Survival in patients with metastatic, chemotherapy-naive, androgen-independent prostate cancer (AIPC) is improved with 10 to 12 cycles of docetaxel-containing chemotherapy but further management is undefined. In the current study, the authors examined retreatment with the same regimen after a treatment holiday.


Patients treated with docetaxel at a dose of 36 mg/m2 plus either high-dose calcitriol (DN-101; 45 μg) or placebo administered weekly for 3 of every 4 weeks could suspend treatment if their serum prostate-specific antigen (PSA) level was reduced ≥50% and reached a level ≤4 ng/mL. PSA was monitored every 4 weeks (computed tomography scans were administered every 8 weeks in patients with measurable disease) during the treatment holiday. Treatment was resumed when the serum PSA rose by ≥50% and was ≥2 ng/mL or when there was other evidence of disease progression. The study was not powered to compare treatment holiday outcomes between the 2 arms.


A total of 250 patients were randomized 1:1. Overall, 18% of patients (20% in the high-dose calcitriol group and 16% in the placebo group) entered the intermittent chemotherapy arm. The median duration of the first chemotherapy holiday was 18 weeks (range, 4%70 weeks). On resumption of treatment after the first holiday, 45.5% of evaluable patients responded with a ≥50% reduction in serum PSA from their postholiday baseline, 45.5% met the criteria for stable PSA for at least 12 weeks, and 9.1% of patients developed disease progression.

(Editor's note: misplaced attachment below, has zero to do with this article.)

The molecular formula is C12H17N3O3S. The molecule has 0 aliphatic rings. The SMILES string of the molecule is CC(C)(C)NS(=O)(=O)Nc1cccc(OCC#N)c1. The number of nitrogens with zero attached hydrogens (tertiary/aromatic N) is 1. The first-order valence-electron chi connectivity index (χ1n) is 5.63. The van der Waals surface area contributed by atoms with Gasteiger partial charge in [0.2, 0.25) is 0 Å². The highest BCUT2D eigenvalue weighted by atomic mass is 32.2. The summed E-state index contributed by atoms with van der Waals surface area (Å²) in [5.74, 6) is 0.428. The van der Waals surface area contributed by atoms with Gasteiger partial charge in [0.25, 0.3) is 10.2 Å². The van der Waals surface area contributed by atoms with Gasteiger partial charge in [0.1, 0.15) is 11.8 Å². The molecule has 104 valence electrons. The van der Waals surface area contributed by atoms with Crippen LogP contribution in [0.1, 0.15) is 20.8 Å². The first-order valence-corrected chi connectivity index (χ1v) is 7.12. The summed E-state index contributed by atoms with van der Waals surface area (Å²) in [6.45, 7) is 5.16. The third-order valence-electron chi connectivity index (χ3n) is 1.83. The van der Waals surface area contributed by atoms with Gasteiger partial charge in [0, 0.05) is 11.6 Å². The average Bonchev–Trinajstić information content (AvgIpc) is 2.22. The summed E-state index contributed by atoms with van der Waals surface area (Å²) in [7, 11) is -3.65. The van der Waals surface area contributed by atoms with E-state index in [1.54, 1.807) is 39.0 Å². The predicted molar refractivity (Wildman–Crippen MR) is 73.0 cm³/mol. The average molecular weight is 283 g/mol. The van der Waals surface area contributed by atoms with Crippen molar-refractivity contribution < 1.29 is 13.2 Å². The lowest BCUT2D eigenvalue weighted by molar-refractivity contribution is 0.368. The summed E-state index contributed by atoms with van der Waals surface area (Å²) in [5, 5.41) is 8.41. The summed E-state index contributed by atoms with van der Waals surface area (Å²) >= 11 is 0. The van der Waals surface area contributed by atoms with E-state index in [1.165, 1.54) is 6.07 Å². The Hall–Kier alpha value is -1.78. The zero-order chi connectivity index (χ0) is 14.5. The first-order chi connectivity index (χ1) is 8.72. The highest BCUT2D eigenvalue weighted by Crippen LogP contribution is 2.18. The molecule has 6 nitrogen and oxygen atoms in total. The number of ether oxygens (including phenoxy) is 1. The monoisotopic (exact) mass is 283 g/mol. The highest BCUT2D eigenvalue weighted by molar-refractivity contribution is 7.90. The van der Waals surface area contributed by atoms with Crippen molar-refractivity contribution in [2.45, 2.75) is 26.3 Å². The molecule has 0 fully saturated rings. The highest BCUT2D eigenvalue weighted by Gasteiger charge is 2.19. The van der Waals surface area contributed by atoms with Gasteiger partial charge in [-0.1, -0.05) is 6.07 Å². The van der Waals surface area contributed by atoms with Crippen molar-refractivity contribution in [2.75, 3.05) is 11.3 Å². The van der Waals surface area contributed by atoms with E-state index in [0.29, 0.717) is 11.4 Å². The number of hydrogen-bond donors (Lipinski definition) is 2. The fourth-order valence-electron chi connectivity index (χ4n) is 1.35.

To the authors' knowledge, the current study is the first report of intermittent chemotherapy in patients with AIPC who were prospectively tested in a large multi-institutional trial. This strategy results in a clinically significant duration of chemotherapy holidays and can be offered to a minority of patients. At the time of retreatment, the majority of patients again respond to treatment or their PSA levels stabilized. Additional studies of intermittent chemotherapy are needed to better characterize the optimal patient population and the optimal approach. Cancer 2008. © 2007 American Cancer Society.